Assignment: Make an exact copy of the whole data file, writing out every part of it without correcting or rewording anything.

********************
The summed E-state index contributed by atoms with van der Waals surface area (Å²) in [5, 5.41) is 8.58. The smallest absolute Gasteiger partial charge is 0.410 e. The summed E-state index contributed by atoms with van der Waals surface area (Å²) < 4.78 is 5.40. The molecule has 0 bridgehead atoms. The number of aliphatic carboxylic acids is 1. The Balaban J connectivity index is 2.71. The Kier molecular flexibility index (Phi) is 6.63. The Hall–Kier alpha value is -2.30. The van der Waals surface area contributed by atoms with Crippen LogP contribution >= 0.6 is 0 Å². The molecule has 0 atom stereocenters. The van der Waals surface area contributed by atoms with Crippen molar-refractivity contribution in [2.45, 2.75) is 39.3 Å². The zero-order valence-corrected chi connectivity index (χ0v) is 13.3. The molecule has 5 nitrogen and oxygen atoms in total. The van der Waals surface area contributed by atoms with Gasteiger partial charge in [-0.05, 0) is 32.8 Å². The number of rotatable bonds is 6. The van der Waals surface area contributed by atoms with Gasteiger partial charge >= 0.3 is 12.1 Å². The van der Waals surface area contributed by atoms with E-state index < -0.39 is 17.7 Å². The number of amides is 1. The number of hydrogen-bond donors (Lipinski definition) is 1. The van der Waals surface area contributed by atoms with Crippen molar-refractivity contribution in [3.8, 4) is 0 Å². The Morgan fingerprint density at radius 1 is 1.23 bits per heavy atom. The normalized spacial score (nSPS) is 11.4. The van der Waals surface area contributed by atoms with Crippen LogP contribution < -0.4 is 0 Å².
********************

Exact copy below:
The summed E-state index contributed by atoms with van der Waals surface area (Å²) in [5, 5.41) is 8.58. The smallest absolute Gasteiger partial charge is 0.410 e. The summed E-state index contributed by atoms with van der Waals surface area (Å²) < 4.78 is 5.40. The molecule has 0 bridgehead atoms. The number of aliphatic carboxylic acids is 1. The Balaban J connectivity index is 2.71. The Kier molecular flexibility index (Phi) is 6.63. The Hall–Kier alpha value is -2.30. The van der Waals surface area contributed by atoms with Crippen LogP contribution >= 0.6 is 0 Å². The molecule has 0 atom stereocenters. The van der Waals surface area contributed by atoms with Crippen molar-refractivity contribution in [2.45, 2.75) is 39.3 Å². The zero-order valence-corrected chi connectivity index (χ0v) is 13.3. The molecule has 5 nitrogen and oxygen atoms in total. The van der Waals surface area contributed by atoms with Gasteiger partial charge in [-0.05, 0) is 32.8 Å². The number of rotatable bonds is 6. The van der Waals surface area contributed by atoms with Gasteiger partial charge >= 0.3 is 12.1 Å². The van der Waals surface area contributed by atoms with E-state index < -0.39 is 17.7 Å². The number of amides is 1. The number of hydrogen-bond donors (Lipinski definition) is 1. The van der Waals surface area contributed by atoms with Crippen molar-refractivity contribution in [3.8, 4) is 0 Å². The Morgan fingerprint density at radius 1 is 1.23 bits per heavy atom. The normalized spacial score (nSPS) is 11.4. The van der Waals surface area contributed by atoms with Crippen LogP contribution < -0.4 is 0 Å².